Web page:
Pay transparency continues to be a focal point this year. With 10 states having implemented salary range requirements for job listings, it’s paramount that employers manage pay policies and practices that promote fair pay in the workplace. 

As organizations incorporate these pay transparency policies, however, they must be mindful of wage compression

Wage compression, also known as pay compression and salary compression, is a pay equity issue that essentially overlooks important factors for paying employees differently, including tenure, experience, skills, performance, and education. It often occurs when new hires and tenured employees performing similar job duties receive close to, or exactly the same, compensation.

Wage compression is usually unintentional, and it can happen for a number of reasons. For example, in an effort to attract top talent during an increasingly competitive labor market, recruiters and hiring professionals may raise starting salaries. In doing so, it may create an instance of wage compression for current staff. 

Instances of pay compression can also happen during the event of an organizational merger or acquisition. Two separate organizations likely possess different pay policies, and when they combine, it’s possible for wage compression to surface. 

Wage compression is on the rise

Despite employers’ best intentions to promote pay equity, and transparent pay policies, wage compression is unfortunately on the rise. In fact, 56% of organizations reported experiencing wage compression in the last 12 months, according to a survey conducted by talent solutions firm, Robert Half.  

Obviously, wage compression poses a serious risk for organizations looking to retain and attract talent during the tightest labor market in decades. Failing to address it can result in recruiting challenges and potential turnover.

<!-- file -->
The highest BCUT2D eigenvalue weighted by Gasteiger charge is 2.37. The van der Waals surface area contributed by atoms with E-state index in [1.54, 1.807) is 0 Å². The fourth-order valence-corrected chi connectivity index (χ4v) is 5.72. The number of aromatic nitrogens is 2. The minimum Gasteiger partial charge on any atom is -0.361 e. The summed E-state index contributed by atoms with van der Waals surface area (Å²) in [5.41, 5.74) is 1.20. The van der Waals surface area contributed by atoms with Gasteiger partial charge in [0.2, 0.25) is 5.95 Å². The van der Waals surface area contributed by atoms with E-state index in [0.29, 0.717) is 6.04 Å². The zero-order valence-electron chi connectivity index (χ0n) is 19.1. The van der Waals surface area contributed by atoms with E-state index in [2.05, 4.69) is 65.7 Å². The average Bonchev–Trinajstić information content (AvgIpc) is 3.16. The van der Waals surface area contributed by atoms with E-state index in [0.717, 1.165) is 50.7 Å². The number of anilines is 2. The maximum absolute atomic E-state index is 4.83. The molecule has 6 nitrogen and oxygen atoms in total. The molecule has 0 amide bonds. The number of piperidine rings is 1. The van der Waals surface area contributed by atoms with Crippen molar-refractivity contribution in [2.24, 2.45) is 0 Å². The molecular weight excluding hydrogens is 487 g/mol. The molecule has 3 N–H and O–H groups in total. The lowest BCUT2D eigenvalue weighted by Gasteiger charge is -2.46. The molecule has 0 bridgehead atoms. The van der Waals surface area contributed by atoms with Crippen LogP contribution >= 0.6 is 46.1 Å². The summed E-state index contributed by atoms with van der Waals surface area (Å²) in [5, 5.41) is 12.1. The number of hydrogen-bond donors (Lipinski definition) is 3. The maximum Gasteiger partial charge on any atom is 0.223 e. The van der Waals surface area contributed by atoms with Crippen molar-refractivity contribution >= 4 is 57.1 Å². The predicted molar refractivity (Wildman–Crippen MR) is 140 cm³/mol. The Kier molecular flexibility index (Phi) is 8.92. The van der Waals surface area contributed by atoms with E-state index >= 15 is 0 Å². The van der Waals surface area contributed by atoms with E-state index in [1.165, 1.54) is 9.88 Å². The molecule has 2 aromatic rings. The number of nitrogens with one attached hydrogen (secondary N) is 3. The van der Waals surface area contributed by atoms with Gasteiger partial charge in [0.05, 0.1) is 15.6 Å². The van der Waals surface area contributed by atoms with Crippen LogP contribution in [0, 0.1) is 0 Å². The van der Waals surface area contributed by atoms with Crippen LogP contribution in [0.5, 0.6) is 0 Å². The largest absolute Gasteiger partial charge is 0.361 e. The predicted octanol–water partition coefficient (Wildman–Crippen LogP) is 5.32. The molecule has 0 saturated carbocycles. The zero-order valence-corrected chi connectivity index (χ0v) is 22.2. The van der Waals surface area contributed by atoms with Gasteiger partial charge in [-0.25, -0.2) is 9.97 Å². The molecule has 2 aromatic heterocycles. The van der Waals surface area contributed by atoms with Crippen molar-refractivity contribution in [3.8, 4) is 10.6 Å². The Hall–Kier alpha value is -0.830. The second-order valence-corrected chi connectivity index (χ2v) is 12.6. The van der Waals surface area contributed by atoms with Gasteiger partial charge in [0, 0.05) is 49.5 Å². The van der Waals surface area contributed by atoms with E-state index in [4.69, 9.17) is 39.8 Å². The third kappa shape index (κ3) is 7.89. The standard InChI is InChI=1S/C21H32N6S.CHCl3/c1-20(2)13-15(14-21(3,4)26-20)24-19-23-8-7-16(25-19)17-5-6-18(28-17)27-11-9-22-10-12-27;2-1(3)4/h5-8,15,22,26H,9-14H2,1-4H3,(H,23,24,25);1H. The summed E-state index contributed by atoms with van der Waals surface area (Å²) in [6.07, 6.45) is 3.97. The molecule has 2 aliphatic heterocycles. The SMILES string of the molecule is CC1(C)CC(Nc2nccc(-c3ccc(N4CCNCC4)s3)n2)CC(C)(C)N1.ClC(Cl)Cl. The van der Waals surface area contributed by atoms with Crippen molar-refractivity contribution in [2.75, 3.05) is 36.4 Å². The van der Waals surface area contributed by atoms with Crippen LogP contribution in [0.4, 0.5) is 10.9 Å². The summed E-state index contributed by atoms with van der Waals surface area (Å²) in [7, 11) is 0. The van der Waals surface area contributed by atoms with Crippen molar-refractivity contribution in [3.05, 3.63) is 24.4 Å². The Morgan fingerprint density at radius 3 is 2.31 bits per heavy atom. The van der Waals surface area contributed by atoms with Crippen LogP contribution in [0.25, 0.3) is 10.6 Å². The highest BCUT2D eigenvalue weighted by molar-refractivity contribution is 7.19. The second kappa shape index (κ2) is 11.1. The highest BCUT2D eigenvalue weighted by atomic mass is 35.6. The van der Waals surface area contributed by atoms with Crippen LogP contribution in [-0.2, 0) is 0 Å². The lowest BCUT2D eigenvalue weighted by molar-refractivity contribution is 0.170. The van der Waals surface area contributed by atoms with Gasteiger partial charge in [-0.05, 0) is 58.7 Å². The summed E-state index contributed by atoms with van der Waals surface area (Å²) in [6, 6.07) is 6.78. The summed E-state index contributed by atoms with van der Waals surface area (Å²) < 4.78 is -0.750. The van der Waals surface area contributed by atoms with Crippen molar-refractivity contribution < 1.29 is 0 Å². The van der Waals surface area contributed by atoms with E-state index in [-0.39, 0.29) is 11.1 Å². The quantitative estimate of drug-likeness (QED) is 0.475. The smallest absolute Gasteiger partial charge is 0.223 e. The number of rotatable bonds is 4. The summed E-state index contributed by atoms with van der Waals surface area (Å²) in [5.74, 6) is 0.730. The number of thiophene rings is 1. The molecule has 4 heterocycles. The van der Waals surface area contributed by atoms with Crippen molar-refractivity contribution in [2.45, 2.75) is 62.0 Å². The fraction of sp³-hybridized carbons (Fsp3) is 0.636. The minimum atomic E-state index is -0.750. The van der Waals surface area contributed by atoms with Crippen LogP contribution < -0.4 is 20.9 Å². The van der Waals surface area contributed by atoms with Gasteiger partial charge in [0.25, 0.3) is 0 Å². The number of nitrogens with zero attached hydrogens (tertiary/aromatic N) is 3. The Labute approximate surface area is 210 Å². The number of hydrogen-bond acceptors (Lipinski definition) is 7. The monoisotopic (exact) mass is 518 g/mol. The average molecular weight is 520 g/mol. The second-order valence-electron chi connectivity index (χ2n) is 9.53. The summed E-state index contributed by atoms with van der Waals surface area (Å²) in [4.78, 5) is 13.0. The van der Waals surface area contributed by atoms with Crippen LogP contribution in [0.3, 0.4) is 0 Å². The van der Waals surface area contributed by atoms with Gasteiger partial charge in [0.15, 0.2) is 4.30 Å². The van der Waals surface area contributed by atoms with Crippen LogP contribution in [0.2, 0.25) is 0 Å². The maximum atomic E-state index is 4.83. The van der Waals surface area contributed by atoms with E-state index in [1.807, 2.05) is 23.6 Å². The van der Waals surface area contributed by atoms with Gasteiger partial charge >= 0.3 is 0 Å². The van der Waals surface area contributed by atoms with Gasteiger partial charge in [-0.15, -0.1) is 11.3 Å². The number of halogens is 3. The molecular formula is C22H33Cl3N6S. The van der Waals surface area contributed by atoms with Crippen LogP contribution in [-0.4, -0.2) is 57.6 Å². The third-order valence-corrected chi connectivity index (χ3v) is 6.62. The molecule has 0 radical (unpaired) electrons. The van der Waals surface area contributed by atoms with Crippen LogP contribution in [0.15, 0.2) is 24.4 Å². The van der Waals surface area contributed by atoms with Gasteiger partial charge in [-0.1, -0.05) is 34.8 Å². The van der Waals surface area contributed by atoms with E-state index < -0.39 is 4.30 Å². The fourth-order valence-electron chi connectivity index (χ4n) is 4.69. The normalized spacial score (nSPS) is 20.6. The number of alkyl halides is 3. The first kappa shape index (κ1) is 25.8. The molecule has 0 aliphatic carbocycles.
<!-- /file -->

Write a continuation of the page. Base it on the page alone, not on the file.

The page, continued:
Moreover, wage compression can result in significant workforce challenges. Employees that become aware of unfair compensation practices within their organization experience a multitude of negative feelings, including a drop in morale, comradery, and self-worth. 

To add to the severity of the situation, when wage compression issues go unchecked for long enough, they can result in legal action. Oftentimes, employees that become aware of pay inequity may attribute it to factors such as gender or race/ethnicity – and those types of claims can create serious reputational damages for a company, in addition to significant punitive and monetary damages.

Fortunately, wage compression can be solved. Organizations aware of the issue have a multitude of resources for addressing it. According to the report by Robert Half, 62% of organizations are increasing salaries for tenured staff to close wage gaps. This is but one way to help curb instances of wage compression. 

Below we dive into specifics on how your organization can correct as well as prevent future situations of wage compression.

Step 1: Review your compensation policy